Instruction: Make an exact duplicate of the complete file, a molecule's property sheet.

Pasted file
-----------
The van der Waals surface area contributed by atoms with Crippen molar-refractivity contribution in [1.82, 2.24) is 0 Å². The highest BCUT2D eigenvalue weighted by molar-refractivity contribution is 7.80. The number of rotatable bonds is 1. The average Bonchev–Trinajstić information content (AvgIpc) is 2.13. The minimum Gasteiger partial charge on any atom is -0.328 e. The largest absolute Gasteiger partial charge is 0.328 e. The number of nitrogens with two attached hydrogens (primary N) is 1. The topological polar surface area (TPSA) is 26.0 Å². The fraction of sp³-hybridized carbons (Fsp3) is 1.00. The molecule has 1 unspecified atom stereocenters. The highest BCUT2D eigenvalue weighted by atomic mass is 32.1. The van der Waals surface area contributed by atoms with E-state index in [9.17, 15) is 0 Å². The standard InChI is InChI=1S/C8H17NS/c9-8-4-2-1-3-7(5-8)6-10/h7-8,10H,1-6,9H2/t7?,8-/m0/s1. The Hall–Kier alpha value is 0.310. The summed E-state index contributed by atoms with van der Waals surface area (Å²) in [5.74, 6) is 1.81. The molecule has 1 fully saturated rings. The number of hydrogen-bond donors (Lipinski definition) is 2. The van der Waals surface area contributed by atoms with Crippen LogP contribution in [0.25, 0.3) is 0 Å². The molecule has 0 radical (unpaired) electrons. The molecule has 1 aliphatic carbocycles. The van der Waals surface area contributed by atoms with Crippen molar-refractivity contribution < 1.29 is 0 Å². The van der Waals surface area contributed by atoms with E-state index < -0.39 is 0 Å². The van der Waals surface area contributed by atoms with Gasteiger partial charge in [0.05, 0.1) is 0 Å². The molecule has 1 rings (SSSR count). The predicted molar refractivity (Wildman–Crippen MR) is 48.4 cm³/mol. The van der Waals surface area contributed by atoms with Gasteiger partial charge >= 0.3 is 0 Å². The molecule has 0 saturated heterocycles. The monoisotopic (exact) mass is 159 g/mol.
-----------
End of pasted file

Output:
The van der Waals surface area contributed by atoms with Crippen molar-refractivity contribution in [1.82, 2.24) is 0 Å². The highest BCUT2D eigenvalue weighted by molar-refractivity contribution is 7.80. The number of rotatable bonds is 1. The average Bonchev–Trinajstić information content (AvgIpc) is 2.13. The minimum Gasteiger partial charge on any atom is -0.328 e. The largest absolute Gasteiger partial charge is 0.328 e. The number of nitrogens with two attached hydrogens (primary N) is 1. The topological polar surface area (TPSA) is 26.0 Å². The fraction of sp³-hybridized carbons (Fsp3) is 1.00. The molecule has 1 unspecified atom stereocenters. The highest BCUT2D eigenvalue weighted by atomic mass is 32.1. The van der Waals surface area contributed by atoms with E-state index in [9.17, 15) is 0 Å². The standard InChI is InChI=1S/C8H17NS/c9-8-4-2-1-3-7(5-8)6-10/h7-8,10H,1-6,9H2/t7?,8-/m0/s1. The Hall–Kier alpha value is 0.310. The summed E-state index contributed by atoms with van der Waals surface area (Å²) in [5.74, 6) is 1.81. The molecule has 1 fully saturated rings. The number of hydrogen-bond donors (Lipinski definition) is 2. The van der Waals surface area contributed by atoms with Crippen LogP contribution in [0.25, 0.3) is 0 Å². The molecule has 0 radical (unpaired) electrons. The molecule has 1 aliphatic carbocycles. The van der Waals surface area contributed by atoms with Crippen molar-refractivity contribution < 1.29 is 0 Å². The van der Waals surface area contributed by atoms with E-state index < -0.39 is 0 Å². The van der Waals surface area contributed by atoms with Gasteiger partial charge in [0.05, 0.1) is 0 Å². The molecule has 1 rings (SSSR count). The predicted molar refractivity (Wildman–Crippen MR) is 48.4 cm³/mol. The van der Waals surface area contributed by atoms with Gasteiger partial charge >= 0.3 is 0 Å². The molecule has 0 saturated heterocycles. The monoisotopic (exact) mass is 159 g/mol.